BY Andrew Johns August 23, 2012

So much has happened in rugby league this week, but the obstruction rule sticks out like the sorest of thumbs and something has to be done about it now. It has become such a complicated part of the game that no one can be sure which way any decision will go. Only one person watching last Friday night’s game thought that Jonathan Wright scored a legitimate try for the Bulldogs against the Tigers and he has been sacked because of it.

People keep saying a mistake in interpreting this rule will one day cost a team a big game. Well this year we’ve seen a State of Origin series lost because of it and now Wests Tigers have just about had their season ended, so I don’t know how much bigger than that you can get.

You only have to remember back to when you were eight years old playing with your mates in the back yard to realise it’s not that difficult. If you or any of your mates ran behind your own player while carrying the ball everyone would stop and yell “shepherd!” It was that simple.

Every club these days runs decoys and blocking plays, mostly aimed at the edge of the ruck around where the centres and halves defend. They are designed to make the defence commit to the wrong player and by doing so, open up gaps for the attacking team to exploit. A few years back officials felt they had to fiddle with the rules to allow these plays to be effective. If a defender made a mistake and tackled a decoy then it was his error, the attacking team had succeeded and shouldn’t be punished.

It was still accepted that a player in possession couldn’t run behind one of these decoys. Then they started talking about the distance between the decoy and the ball carrier and making it a judgement call. They ended up inserting a clause which virtually says anything goes as long as the video referee believes the defence wasn’t unfairly impeded. That clause has to go and some black and white has to return to the obstruction rule, so that fans and players can be sure about what is going on out there.

Obstruction uncertainty aside, the game has never been better and the new broadcast rights deal shows just how valuable it has become. Of course I’m happy that Nine won the rights – it will save me from having to start a lawn mowing business, for a few more years anyway. But what really excites me about this injection of money is the potential to grow our great game and to reward those who have made it to the top level. The game in country areas needs an injection of funds and junior clubs everywhere need more money. Make no mistake we are in a war with the other codes, led by AFL, for the loyalty of our juniors. The AFL has been splashing its broadcast deal cash around, now it’s rugby league’s turn to catch up and fight back.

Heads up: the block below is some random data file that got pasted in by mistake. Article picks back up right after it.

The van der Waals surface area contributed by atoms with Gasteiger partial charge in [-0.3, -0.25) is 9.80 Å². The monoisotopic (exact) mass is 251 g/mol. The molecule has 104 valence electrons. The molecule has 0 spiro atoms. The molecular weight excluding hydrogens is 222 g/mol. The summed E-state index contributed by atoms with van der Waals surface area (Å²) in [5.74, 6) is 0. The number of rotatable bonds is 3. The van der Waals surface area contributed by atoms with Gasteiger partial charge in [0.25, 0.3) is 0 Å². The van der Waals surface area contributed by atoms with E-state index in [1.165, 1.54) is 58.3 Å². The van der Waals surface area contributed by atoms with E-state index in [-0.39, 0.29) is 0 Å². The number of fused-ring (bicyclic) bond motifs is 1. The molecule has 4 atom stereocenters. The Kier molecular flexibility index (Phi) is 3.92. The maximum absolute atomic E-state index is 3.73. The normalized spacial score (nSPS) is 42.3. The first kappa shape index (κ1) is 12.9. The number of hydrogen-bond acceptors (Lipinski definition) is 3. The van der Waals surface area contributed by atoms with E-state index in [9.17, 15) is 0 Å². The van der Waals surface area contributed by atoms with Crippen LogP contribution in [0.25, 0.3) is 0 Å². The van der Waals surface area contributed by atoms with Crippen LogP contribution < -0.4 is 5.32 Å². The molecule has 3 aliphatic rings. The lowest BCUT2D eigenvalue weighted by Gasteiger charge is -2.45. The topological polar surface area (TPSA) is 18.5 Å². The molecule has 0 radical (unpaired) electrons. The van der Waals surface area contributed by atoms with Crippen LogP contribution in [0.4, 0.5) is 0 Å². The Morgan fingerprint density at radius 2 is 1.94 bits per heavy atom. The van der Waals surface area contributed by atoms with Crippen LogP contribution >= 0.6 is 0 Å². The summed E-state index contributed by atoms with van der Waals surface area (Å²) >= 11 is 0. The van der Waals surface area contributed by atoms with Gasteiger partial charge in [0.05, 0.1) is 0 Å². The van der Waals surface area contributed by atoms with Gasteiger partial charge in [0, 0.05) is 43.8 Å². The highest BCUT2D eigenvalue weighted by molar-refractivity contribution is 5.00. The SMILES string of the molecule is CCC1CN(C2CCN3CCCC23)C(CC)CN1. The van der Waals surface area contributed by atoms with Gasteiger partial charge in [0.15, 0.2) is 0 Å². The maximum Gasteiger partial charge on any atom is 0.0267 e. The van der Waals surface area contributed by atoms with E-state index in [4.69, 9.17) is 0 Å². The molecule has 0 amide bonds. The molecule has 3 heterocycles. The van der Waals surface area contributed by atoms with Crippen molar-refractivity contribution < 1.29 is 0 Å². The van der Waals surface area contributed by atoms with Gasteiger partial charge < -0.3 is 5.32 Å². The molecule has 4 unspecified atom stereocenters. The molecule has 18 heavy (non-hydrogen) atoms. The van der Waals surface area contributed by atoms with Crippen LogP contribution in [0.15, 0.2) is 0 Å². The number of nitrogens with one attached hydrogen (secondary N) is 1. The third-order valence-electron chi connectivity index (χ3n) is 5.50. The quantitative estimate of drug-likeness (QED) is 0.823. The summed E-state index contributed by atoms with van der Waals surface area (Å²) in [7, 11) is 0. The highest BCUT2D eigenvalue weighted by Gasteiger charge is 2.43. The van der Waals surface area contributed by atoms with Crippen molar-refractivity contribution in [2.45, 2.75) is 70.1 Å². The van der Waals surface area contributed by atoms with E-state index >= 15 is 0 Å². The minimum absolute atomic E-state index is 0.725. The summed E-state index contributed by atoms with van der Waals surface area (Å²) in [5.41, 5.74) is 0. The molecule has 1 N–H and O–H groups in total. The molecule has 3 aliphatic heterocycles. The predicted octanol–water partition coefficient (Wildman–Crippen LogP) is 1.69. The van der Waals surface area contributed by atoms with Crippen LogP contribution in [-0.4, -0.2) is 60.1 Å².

Our best players need to be justly rewarded for lifting the game to the level where it currently stands. Superstars like Johnathan Thurston and Billy Slater deserve to be on $1 million contracts, but just as importantly their teammates all deserve a pay rise. The minimum first grade wage has to increase so that these guys are given what they so clearly earn all week at training and during the 80 minutes each weekend. I’ve said before – it’s a short, tough career and apart from the media and coaching there aren’t that many avenues open to players when they hang up the boots.

You only have to look at how hotly contested Ricky Stuart’s New South Wales job was, by so many strong applicants. The chance to remain involved in the game at the highest level, while working towards ending Queensland’s stranglehold is obviously very attractive and I think any one of the guys who put their hands up would have been capable of doing a great job. I know how disappointed Brad Fittler was to miss out. I’m confident that Laurie Daley will be a great coach for New South Wales, having worked with him in his role as Country coach. He said after the appointment that he hoped to continue Stuart’s good work and if they keep the same support staff and ground work, I’m sure the Blues won’t be far off a series victory.

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